or maximumratio combining/maximumratio transmission (MRC/MRT) to process the signals.
two techniques: i) using a massive receive antenna array; or ii) using a massive
transmit antenna array together with very low transmit power at the relay station.
We derive an exact achievable rate expression in closedform for MRC/MRT processing and an analytical approximation of the achievable rate for ZF processing.
This approximation is very tight, particularly for a large number of relay station
antennas. These closedform expressions enable us to determine the regions where
the fullduplex mode outperforms the halfduplex mode, as well as to design an
optimal power allocation scheme.
maximize the energy eciency for a given sum spectral eciency and under peak
power constraints at the relay station and sources. Numerical results verify the effectiveness of the optimal power allocation scheme. Furthermore, we show that, by
doubling the number of transmit/receive antennas at the relay station, the transmit
5.2.
35
power of each source and of the relay station can be reduced by 1.5 dB if the pilot
power is equal to the signal power, and by 3 dB if the pilot power is kept xed,
while maintaining a given quality of service.
M. Matthaiou, G. C. Alexandropoulos, H. Q. Ngo, and E. G. Larsson, Analytic framework for the eective rate of MISO fading channels, IEEE Trans.
H. Q. Ngo, M. Matthaiou, T. Q. Duong, and E. G. Larsson, Uplink performance analysis of multicell MUSIMO systems with ZF receivers, IEEE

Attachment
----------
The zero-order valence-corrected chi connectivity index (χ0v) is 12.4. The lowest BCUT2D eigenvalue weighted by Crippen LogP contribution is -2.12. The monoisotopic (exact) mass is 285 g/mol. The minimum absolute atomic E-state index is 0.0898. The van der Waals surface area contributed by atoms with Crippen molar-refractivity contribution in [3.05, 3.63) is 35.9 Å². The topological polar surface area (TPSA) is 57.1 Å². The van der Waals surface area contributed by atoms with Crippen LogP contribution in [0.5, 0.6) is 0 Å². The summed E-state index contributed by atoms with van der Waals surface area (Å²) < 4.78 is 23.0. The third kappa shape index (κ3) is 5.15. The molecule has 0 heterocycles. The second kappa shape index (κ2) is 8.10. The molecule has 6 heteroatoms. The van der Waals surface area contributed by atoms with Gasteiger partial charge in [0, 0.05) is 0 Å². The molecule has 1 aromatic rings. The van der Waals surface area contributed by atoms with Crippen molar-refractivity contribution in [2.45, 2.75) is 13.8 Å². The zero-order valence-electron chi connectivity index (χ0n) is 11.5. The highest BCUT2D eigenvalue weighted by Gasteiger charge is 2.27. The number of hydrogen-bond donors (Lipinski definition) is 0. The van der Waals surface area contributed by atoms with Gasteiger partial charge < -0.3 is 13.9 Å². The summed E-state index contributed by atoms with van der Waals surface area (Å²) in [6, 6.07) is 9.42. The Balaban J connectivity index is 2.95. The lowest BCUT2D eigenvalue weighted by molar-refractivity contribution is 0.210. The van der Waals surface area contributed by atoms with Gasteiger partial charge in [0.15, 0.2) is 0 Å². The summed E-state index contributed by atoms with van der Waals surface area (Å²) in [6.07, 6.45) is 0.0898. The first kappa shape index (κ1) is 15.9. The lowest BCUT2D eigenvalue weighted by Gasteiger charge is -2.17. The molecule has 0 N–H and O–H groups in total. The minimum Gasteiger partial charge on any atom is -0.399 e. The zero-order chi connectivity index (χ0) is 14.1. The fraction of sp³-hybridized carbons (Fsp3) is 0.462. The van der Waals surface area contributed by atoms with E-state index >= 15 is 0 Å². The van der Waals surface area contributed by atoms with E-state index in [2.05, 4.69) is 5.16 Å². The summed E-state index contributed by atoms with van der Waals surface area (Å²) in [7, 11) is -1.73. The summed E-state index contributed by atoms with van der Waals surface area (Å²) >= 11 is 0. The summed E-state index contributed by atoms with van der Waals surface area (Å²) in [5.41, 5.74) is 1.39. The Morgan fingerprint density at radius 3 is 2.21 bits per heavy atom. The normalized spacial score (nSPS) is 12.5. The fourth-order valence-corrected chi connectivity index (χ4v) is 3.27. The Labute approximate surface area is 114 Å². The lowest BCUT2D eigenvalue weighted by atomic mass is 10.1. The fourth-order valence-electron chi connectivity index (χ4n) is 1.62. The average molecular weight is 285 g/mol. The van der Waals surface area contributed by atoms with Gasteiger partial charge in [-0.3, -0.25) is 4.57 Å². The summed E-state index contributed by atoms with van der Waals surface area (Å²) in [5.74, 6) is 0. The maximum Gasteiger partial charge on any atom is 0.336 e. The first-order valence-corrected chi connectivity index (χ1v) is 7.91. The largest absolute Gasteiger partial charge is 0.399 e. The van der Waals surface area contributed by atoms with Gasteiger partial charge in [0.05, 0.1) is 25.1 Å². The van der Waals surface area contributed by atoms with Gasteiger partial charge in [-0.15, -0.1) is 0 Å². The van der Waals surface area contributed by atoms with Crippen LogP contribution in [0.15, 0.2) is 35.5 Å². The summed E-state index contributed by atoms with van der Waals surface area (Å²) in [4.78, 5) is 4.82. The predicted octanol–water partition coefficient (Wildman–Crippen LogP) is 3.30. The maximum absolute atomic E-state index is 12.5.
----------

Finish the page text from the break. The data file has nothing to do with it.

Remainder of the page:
Trans. Vehicular Techno., vol. 62, no. 9, pp. 44714483, Nov. 2013.
A. K. Papazafeiropoulos, H. Q. Ngo, M. Matthaiou, and T. Ratnarajah, Uplink performance of conventional and massive MIMO cellular systems with
delayed CSIT, in Proc. IEEE International Symposium on Personal, Indoor
H. Phan, T. M. C. Chu, H.J. Zepernick, H. Q. Ngo, Performance of cognitive radio networks with nite buer using multiple vacations and exhaustive
service, in Proc.
36
Chapter 5.
Chapter 6
path loss, the power of the desired signal in a given cell is much stronger
the interference power from other cells. However, owing to the large cellsize
and the eect of path loss, the users that are located around the cell edges
could not receive a good qualityofservice. A suitable design of the cellsize,
frequencyreuse factor during the training, and power control to reduce the
pilot contamination eect should be investigated.
Channel state information acquisition: the acquisition of CSI is very important in Massive MIMO. Channel estimation algorithms are attracting much
attention. There is much ongoing research in this direction. Many questions
are not still appropriately answered:
Can the channel be blindly estimated? Can payload data help improve
channel estimation accuracy? How much can we gain from such schemes?
37
38
Chapter 6.
And
5G wireless systems.
In our work, Paper F, we considered the case where the transmit powers during
the training and payload data transmissions are not equal, and are optimally
chosen. The performance gain obtained by this optimal power allocation was
studied. However, the cost of performing this optimal power allocation may
be an increase in the peaktoaverage ratio of the emitted waveform.
This
In current works, we assume that each user has a single antenna. It would
be interesting to consider the case where each user is employed with several
antennas. Note that in the current wireless systems (e.g. LTE), each users can
have two antennas [48]. The transceiver designs (transmission schemes at the
BS and detection schemes at the users) and performance analysis (achievable
rate, outage probability, etc) of Massive MIMO systems with multipleantenna
users should be studied.
39
40
Chapter 6.
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Part II
Fundamentals of Massive
MIMO
47
Papers
The articles associated with this thesis have been removed for copyright
reasons. For more details about these see:
http://urn.kb.se/resolve?urn=urn:nbn:se:liu:diva112780